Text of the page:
Tuesday, August 23, 2011

Whiskey Wednesday: Classic Whiskey Cocktails - The Whiskey Sour

Most of the whiskey cocktails I've played with are pretty intense alcohol on alcohol concoctions like sazeracs and Manhattans, but on a warm day, it's nice to have something a bit lighter. It could be a mint julep, but another good alternative is the whiskey sour.

The whiskey sour was a precursor to all of those popular sour drinks: the margarita, the daquiri and the sidecar. It's an easy drink to make and a fun one to sip. The ingredients are such:

2 oz. whiskey (I usually use a good mid-level bourbon)
1 oz. lemon juice
3/4-1 oz. simple syrup (to taste)
1 egg white

As with all drinks containing egg white, do a dry shake (without ice) first, then shake again with ice. Strain into a rocks glass with ice. The traditional garnish is a cherry but I dispense with it and usually also add two or three drops of Angostura bitters right on top, which looks cool as well.

Some people drop the egg white out of squeamishness, but I would encourage you to leave it in. I love the frothy, foamy nature of the drink; without the egg, it's just whiskey and lemonade. Yes, there are risks to using raw eggs. I use only eggs I get from the farmers market, but hey, what's life without a little bit of risk, as long as your immune system isn't otherwise compromised.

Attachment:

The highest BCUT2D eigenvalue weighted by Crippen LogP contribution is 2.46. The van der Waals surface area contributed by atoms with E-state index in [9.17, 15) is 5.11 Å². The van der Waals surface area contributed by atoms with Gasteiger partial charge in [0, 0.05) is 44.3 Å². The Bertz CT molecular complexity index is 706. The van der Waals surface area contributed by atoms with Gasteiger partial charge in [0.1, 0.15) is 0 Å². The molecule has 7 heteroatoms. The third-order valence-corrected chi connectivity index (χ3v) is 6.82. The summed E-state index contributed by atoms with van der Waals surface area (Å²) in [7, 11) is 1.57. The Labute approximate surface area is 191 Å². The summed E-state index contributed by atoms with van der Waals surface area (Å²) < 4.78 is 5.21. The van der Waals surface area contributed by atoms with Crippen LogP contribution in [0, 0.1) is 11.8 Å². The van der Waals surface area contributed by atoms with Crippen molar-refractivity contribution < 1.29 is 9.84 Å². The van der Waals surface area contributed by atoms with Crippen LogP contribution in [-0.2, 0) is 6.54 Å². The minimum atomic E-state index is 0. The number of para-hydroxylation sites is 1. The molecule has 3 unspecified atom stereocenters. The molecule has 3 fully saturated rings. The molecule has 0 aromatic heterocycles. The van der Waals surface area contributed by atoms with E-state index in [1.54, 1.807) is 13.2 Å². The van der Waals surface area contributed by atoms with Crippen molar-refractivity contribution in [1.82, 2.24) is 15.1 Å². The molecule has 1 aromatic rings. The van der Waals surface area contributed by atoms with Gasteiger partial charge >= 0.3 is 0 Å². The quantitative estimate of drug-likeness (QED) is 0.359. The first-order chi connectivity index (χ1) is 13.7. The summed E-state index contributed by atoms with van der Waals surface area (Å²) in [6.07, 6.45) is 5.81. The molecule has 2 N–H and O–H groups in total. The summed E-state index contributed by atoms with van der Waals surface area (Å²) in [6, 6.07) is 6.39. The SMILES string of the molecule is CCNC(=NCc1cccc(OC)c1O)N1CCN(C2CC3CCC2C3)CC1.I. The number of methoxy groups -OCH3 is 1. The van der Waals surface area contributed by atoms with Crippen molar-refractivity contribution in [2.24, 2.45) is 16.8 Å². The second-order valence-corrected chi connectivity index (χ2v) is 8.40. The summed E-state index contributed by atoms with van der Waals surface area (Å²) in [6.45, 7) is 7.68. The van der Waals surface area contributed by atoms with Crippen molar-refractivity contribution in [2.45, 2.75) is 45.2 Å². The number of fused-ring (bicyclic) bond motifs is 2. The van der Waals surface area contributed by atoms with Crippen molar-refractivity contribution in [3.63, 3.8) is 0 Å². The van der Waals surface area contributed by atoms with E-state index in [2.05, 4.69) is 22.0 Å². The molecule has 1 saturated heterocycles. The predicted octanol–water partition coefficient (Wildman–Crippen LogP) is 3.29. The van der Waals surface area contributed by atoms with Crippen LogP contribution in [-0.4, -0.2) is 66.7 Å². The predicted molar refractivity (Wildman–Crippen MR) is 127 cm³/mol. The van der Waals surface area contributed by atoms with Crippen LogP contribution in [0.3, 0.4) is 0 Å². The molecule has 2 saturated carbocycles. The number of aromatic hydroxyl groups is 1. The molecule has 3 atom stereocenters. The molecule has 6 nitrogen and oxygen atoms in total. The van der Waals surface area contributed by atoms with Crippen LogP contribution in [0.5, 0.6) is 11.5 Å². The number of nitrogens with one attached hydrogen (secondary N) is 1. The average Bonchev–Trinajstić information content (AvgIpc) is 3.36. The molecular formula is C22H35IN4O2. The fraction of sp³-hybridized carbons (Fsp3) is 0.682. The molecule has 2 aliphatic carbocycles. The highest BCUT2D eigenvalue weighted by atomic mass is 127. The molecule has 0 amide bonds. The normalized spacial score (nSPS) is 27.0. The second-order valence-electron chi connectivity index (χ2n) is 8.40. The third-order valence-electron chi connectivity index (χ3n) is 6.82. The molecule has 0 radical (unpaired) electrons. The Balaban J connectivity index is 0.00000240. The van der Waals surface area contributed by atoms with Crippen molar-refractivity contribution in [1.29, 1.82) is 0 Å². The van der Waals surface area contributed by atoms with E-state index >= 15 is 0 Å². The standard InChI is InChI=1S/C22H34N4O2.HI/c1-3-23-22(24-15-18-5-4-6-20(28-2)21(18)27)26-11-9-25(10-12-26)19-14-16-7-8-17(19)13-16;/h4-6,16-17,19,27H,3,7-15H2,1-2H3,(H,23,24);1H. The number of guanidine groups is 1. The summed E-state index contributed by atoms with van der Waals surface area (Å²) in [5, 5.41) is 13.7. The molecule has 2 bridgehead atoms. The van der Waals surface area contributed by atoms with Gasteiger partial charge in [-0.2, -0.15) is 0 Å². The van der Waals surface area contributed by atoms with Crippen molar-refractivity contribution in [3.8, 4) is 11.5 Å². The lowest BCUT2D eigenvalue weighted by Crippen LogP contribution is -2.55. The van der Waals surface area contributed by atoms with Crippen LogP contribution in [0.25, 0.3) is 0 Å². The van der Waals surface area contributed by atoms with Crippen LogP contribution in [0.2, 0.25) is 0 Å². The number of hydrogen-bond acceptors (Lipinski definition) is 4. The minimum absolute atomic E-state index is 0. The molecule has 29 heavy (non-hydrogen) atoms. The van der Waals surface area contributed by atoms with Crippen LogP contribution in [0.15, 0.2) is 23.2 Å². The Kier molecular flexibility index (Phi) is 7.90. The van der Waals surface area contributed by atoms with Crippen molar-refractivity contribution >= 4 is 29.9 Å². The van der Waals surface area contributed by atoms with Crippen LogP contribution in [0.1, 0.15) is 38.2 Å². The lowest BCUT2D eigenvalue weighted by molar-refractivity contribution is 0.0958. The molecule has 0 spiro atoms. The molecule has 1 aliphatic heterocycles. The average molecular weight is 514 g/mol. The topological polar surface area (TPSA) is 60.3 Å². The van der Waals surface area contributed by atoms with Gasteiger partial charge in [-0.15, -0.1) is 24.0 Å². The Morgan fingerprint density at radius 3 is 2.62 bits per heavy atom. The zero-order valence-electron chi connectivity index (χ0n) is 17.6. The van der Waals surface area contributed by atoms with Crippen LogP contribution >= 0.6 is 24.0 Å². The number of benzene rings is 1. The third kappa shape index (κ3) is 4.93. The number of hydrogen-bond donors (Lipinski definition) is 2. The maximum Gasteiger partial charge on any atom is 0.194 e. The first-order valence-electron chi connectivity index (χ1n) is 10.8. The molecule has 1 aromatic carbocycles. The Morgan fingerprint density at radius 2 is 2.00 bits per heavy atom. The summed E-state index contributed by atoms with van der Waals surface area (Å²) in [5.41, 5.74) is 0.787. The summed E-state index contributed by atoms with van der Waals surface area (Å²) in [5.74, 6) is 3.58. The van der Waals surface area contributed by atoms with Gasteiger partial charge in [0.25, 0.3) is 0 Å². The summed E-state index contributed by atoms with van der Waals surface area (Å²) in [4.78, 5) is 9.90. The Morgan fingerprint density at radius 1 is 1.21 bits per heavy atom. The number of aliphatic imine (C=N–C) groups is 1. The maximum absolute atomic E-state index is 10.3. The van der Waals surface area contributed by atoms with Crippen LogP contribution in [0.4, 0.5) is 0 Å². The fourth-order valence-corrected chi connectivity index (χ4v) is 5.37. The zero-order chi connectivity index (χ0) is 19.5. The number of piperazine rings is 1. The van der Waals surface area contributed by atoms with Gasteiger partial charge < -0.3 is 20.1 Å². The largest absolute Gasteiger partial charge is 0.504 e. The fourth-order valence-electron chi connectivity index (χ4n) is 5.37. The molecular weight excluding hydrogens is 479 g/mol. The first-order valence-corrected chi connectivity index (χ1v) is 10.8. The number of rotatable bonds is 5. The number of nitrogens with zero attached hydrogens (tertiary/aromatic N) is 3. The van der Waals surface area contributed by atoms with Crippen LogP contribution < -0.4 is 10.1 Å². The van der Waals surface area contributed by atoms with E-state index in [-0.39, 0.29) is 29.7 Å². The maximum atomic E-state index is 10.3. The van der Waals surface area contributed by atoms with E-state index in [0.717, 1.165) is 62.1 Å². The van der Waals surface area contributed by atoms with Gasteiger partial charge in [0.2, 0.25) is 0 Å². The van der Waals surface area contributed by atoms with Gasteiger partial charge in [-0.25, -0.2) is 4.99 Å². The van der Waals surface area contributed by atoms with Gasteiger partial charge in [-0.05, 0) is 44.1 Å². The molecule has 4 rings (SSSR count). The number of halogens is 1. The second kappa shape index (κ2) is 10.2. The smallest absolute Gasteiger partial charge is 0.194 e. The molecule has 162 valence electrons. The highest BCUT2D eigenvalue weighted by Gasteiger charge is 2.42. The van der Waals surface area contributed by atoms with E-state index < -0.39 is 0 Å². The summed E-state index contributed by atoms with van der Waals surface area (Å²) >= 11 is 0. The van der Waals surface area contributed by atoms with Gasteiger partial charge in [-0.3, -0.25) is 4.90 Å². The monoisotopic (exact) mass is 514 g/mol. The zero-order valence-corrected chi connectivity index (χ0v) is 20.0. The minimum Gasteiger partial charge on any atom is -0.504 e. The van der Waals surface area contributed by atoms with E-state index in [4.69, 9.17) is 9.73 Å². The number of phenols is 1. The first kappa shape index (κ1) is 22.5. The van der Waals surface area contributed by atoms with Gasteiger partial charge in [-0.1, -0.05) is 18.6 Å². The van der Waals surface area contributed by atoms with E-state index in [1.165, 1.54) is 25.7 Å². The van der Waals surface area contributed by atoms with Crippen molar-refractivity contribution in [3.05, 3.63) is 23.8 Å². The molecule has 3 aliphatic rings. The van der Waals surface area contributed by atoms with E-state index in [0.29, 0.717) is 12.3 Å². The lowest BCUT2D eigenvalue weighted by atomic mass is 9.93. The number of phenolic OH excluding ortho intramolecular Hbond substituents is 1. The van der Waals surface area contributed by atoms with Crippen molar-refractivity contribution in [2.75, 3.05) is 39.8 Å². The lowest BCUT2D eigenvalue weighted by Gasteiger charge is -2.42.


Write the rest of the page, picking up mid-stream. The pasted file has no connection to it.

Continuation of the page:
Now what would happen if we made on with Laphroaig? Hmm, maybe I'll try it and report back.


Regular Chumpington said...

The Usuikyou Sour.

sku said...

Well, it couldn't be worse than Usuikyou neat.

Regular Chumpington said...

Yeah, that's true.

I keep looking at this thinking it'd be so good right now but we're out of eggs and lemon juice. Maybe it's gin time.

Chuck Cowdery said...

Wouldn't the high proof alcohol kill any Salmonella bacteria?

sku said...

Chuck, unfortunately, it seems like that old saw is a myth. See this video
where they tested on egg nog and found out it takes up to three weeks for alcohol to kill salmonella.

Now if you use Stagg, I'm assuming it would be shorter, but I still don't see myself pre-mixing sours and sticking them in the fridge.